Ever since World War II, the amount of U.S. Dollars abroad sharply increased. This meant that foreign banks had U.S. Dollars in their custody and their jurisdiction. Today, the Eurodollar is similarly not under the jurisdiction of the Federal Reserve because it is a U.S. Dollar time deposit held in foreign banks. There are higher margins on the Eurodollar because of fewer regulations. A common use for Eurodollar futures contracts is for a company or a bank to secure the current interest rate on money it expects to borrow at a later time.
Eurodollar futures have achieved remarkable success since their debut in December 1981. Much of this growth may directly be attributed to the fact that Eurodollar futures represent fundamental building blocks of the interest rate marketplace. Indeed, they may be deployed in any number of ways to achieve diverse objectives. Pricing patterns in the Eurodollar futures market are very much a reflection of conditions prevailing in the money markets and moving outward on the yield curve.
The futures contract trades on Globex, the CME Group’s electronic exchange. The market opens at 5:00 PM CT and closes the following day at 4:00 PM CT, Sunday through Friday. The market closes Friday afternoon and re-opens Sunday evening.
The contract is quoted in terms of the “IMM index.” The IMM index is equal to 100 less the yield on the security. For example, if the yield equals 0.750%, the IMM index is quoted as 99.250. If the value of the futures contract should fluctuate by one basis point (0.01%), this equates to a $25.00 movement in the contract value. The minimum allowable price fluctuation, or “tick” size, is generally established at one-half of one basis point, or 0.005%. Based on a $1 million face-value 90-day instrument, this equates to $12.50. However, in the nearby expiring contract month, the minimum price fluctuation is set at one-quarter basis point, or 0.0025%, equating to $6.25 per contract. The most common contract symbol is GE.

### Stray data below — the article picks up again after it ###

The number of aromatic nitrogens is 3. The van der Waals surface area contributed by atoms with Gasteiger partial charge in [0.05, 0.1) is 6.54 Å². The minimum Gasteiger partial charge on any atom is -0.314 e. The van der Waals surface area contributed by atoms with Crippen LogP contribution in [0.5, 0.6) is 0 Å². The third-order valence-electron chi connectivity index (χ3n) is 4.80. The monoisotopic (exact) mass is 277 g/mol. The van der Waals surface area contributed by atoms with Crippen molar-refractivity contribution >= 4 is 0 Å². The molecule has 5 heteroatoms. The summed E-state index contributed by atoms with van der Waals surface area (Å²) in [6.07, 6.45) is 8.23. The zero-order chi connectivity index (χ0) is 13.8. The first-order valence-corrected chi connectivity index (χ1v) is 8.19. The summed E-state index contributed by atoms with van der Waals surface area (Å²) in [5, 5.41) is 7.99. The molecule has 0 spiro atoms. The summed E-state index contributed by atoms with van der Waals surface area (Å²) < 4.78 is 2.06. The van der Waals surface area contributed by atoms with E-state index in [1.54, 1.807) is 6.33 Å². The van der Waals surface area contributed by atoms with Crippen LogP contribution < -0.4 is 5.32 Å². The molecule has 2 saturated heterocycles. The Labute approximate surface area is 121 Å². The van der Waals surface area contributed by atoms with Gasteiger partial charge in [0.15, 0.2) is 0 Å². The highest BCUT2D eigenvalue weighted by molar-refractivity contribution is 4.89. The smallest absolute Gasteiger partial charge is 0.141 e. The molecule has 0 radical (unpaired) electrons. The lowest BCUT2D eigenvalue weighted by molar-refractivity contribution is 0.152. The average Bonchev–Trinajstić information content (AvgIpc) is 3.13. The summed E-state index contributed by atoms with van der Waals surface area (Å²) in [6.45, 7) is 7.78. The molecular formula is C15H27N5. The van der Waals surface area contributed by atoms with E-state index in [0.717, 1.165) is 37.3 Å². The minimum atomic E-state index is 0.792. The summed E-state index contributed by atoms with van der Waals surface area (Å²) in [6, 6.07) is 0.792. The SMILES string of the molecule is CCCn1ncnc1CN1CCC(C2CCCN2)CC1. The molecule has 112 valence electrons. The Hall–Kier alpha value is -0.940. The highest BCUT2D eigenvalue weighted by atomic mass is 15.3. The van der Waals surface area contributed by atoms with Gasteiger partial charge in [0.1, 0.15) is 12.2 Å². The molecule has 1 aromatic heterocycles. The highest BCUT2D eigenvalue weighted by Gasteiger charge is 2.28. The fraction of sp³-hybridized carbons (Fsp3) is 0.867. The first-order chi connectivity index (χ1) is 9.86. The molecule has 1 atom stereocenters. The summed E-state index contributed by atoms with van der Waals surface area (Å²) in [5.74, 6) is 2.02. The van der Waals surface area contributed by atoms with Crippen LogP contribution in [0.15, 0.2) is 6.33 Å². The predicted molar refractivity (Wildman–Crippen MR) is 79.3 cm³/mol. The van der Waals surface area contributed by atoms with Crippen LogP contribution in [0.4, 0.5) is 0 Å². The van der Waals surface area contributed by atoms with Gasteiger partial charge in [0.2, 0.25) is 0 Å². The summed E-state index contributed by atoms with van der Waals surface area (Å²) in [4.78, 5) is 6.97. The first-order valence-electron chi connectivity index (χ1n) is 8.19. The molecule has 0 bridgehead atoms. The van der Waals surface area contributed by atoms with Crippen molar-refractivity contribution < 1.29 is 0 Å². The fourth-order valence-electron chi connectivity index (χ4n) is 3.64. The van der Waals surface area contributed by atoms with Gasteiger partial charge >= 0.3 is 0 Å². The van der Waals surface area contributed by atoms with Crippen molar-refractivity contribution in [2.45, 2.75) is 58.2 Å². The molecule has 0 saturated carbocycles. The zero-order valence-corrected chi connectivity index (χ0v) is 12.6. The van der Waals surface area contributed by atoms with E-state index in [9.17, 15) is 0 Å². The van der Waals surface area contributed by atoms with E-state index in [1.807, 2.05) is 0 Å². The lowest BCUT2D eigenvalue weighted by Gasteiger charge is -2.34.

The performance bond or initial margin requirement to initiate one futures contract position is $303 (as of November 11, 2015). To control that futures position going forward the maintenance margin becomes $275 (as of November 11, 2015).
The futures contract month listings are the nearest forty months in the March Quarterly cycle: March (H), June (M), September (U), and December (Z), plus the four nearest “serial” months not in the cycle. For example, February (G), April (J), May (K), and July (N).
The futures contract’s Last Trading Day (LTD) is the second London bank business day before 3rd Wednesday of the contract month. Trading in expiring contracts terminates at 11:00 AM London time on the last trading day. The March 2015 Eurodollar contract LTD is March 16, 2015 for example.
The Eurodollar settlement procedure is the price of an expiring three-month Eurodollar futures contract equal to 100 minus the three-month Eurodollar interbank time deposit rate. The Eurodollar interbank time deposit rate is determined by the Ice Benchmark Administration Ltd. (IBA) LIBOR fixing on the second London bank business day immediately preceding the third Wednesday of the contract’s month of delivery. This value is then rounded to the nearest 1/10,000th of a percentage point per annum.
This material is conveyed as a solicitation for entering into a derivatives transaction.
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